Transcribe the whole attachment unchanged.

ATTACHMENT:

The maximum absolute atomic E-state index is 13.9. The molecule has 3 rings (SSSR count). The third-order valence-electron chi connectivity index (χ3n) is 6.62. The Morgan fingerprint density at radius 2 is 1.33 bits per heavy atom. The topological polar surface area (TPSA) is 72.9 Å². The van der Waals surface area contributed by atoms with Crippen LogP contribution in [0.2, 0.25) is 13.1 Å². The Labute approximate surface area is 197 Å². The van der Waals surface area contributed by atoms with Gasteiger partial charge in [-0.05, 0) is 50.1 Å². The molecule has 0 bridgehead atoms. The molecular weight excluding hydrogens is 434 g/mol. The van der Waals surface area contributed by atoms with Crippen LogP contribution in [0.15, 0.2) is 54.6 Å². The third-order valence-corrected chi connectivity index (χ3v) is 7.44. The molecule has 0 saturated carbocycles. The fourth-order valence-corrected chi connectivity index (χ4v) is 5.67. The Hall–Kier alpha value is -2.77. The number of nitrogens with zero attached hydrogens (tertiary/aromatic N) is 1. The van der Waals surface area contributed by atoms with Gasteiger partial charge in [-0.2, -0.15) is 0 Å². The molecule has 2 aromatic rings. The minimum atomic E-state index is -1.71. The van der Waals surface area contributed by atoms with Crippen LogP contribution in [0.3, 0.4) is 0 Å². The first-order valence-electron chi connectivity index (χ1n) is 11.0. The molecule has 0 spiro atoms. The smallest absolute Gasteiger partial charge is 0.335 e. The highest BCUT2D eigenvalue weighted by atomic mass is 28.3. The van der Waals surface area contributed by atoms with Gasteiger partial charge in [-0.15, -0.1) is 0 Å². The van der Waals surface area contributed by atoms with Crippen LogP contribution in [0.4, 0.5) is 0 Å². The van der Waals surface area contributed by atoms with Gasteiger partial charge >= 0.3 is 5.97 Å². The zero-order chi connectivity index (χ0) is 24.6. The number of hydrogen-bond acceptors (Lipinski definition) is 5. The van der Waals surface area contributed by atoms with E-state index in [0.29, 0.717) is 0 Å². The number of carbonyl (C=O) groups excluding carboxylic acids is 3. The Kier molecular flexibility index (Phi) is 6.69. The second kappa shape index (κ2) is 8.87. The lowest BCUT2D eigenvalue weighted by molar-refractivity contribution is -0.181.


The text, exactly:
The maximum absolute atomic E-state index is 13.9. The molecule has 3 rings (SSSR count). The third-order valence-electron chi connectivity index (χ3n) is 6.62. The Morgan fingerprint density at radius 2 is 1.33 bits per heavy atom. The topological polar surface area (TPSA) is 72.9 Å². The van der Waals surface area contributed by atoms with Crippen LogP contribution in [0.2, 0.25) is 13.1 Å². The Labute approximate surface area is 197 Å². The van der Waals surface area contributed by atoms with Gasteiger partial charge in [-0.05, 0) is 50.1 Å². The molecule has 0 bridgehead atoms. The molecular weight excluding hydrogens is 434 g/mol. The van der Waals surface area contributed by atoms with Crippen LogP contribution in [0.15, 0.2) is 54.6 Å². The third-order valence-corrected chi connectivity index (χ3v) is 7.44. The molecule has 0 saturated carbocycles. The fourth-order valence-corrected chi connectivity index (χ4v) is 5.67. The Hall–Kier alpha value is -2.77. The number of nitrogens with zero attached hydrogens (tertiary/aromatic N) is 1. The van der Waals surface area contributed by atoms with Gasteiger partial charge in [-0.2, -0.15) is 0 Å². The molecule has 2 aromatic rings. The minimum atomic E-state index is -1.71. The van der Waals surface area contributed by atoms with Crippen LogP contribution in [0.3, 0.4) is 0 Å². The first-order valence-electron chi connectivity index (χ1n) is 11.0. The molecule has 0 spiro atoms. The smallest absolute Gasteiger partial charge is 0.335 e. The highest BCUT2D eigenvalue weighted by atomic mass is 28.3. The van der Waals surface area contributed by atoms with Gasteiger partial charge in [-0.15, -0.1) is 0 Å². The van der Waals surface area contributed by atoms with Crippen LogP contribution in [0.4, 0.5) is 0 Å². The van der Waals surface area contributed by atoms with Gasteiger partial charge >= 0.3 is 5.97 Å². The zero-order chi connectivity index (χ0) is 24.6. The number of hydrogen-bond acceptors (Lipinski definition) is 5. The van der Waals surface area contributed by atoms with E-state index in [0.29, 0.717) is 0 Å². The number of carbonyl (C=O) groups excluding carboxylic acids is 3. The Kier molecular flexibility index (Phi) is 6.69. The second kappa shape index (κ2) is 8.87. The lowest BCUT2D eigenvalue weighted by molar-refractivity contribution is -0.181.